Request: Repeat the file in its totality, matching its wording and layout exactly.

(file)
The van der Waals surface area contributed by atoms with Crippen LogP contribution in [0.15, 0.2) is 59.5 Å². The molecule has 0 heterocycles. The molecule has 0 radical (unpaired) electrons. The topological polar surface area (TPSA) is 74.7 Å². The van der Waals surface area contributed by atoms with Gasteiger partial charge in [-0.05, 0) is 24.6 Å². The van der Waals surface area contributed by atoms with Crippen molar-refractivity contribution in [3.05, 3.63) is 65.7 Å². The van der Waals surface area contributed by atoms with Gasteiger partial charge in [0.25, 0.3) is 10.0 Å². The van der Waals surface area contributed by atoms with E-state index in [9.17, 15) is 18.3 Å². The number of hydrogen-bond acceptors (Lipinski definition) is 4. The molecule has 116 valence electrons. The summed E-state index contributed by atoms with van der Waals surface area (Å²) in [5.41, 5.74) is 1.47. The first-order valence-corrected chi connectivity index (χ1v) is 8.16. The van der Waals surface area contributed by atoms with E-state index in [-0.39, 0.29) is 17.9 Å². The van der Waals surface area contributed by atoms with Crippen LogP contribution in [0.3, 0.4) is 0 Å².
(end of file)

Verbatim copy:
The van der Waals surface area contributed by atoms with Crippen LogP contribution in [0.15, 0.2) is 59.5 Å². The molecule has 0 heterocycles. The molecule has 0 radical (unpaired) electrons. The topological polar surface area (TPSA) is 74.7 Å². The van der Waals surface area contributed by atoms with Gasteiger partial charge in [-0.05, 0) is 24.6 Å². The van der Waals surface area contributed by atoms with Crippen molar-refractivity contribution in [3.05, 3.63) is 65.7 Å². The van der Waals surface area contributed by atoms with Gasteiger partial charge in [0.25, 0.3) is 10.0 Å². The van der Waals surface area contributed by atoms with E-state index in [9.17, 15) is 18.3 Å². The number of hydrogen-bond acceptors (Lipinski definition) is 4. The molecule has 116 valence electrons. The summed E-state index contributed by atoms with van der Waals surface area (Å²) in [5.41, 5.74) is 1.47. The first-order valence-corrected chi connectivity index (χ1v) is 8.16. The van der Waals surface area contributed by atoms with E-state index in [-0.39, 0.29) is 17.9 Å². The van der Waals surface area contributed by atoms with Crippen LogP contribution in [0.3, 0.4) is 0 Å².